Rum Journal: The Science and Art Behind Guatemala’s Ron Zacapa


Above: Lorena Vasquez

Making Guatemala’s Ron Zacapa 23 is as much a science as an art.

And its story starts, naturally, with chemistry.

Lorena Vasquez always had a gift for identifying aromas and flavours, even as a child. As she grew up, she studied pharmaceutical chemistry, ultimately specializing in sensory analysis and food technology.

Now, she is the master blender of Ron Zacapa.

Zacapa 23 uses virgin honey as a raw material, obtained from a concentrate of sugar cane juice. It is then fermented with a proprietary yeast extracted from pineapple.

High in the mountains of Guatemala (2,300 metres above sea level), it is then put to bed, with its own solera aging system in American white oak barrels that previously housed American whiskies.

The second stage of the aging prices involves American white oaks barrels with a deep burn, until Zacapa is aged in used sherry casks.

The fourth and final stage involves barrels that previously aged Pedro Ximenez wines. (There is even a fifth stage for the ultra-luxury Zacapa XO, which occurs in French oak cognac barrels.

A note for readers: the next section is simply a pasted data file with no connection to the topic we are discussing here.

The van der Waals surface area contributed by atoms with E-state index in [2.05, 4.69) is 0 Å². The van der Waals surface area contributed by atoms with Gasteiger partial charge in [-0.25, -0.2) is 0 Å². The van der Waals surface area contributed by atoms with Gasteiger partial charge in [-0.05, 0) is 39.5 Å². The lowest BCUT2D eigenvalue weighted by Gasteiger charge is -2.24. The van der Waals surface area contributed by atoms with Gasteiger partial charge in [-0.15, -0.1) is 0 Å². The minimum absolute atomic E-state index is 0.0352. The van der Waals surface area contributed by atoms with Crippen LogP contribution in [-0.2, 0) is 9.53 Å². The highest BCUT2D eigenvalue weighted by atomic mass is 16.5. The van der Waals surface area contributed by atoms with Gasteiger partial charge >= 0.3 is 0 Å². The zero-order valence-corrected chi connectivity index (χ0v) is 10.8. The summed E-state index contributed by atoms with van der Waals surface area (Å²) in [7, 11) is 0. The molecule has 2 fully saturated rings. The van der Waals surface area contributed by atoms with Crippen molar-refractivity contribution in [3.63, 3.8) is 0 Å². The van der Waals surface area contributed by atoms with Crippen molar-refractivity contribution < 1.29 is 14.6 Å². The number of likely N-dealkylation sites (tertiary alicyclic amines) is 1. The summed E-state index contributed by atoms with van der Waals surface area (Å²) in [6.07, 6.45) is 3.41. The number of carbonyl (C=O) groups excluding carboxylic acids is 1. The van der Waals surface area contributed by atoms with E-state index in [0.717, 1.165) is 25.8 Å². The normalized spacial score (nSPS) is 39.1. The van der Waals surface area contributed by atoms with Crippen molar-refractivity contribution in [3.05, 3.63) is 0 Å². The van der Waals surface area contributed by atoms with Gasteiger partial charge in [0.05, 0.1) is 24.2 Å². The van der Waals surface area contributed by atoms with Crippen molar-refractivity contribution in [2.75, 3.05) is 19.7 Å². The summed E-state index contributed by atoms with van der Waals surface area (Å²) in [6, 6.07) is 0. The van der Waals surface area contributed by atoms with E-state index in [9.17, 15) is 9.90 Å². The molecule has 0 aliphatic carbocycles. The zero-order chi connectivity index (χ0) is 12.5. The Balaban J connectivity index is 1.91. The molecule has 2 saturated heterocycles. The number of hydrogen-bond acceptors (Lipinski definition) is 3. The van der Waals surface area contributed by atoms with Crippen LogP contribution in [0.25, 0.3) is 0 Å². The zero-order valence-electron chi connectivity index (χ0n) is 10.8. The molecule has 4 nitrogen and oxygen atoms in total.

“This whole process is unique to Zacapa,” she says.

And each bottle is its own piece of artwork — with its “petate” palm band, each of which is individually hand-woven by women from rural communities in Guatemala.

And it’s in large part thanks to Vasquez, who has worked in the rum industry for the past 28 years.

“It’s not a job,” she tells Rum Journal. “It’s really my passion. I enjoy the complexity of rum production, and sharing it with people around the world.”


For this Rum Journal, we leave the tasting to Vasquez:

“It’s a complex, yet sophisticated and friendly rum, with hints of vanilla, toasted wood, dried fruits, chocolate and tropical fruits,” she says. “Truly of great complexity.”

— CJ


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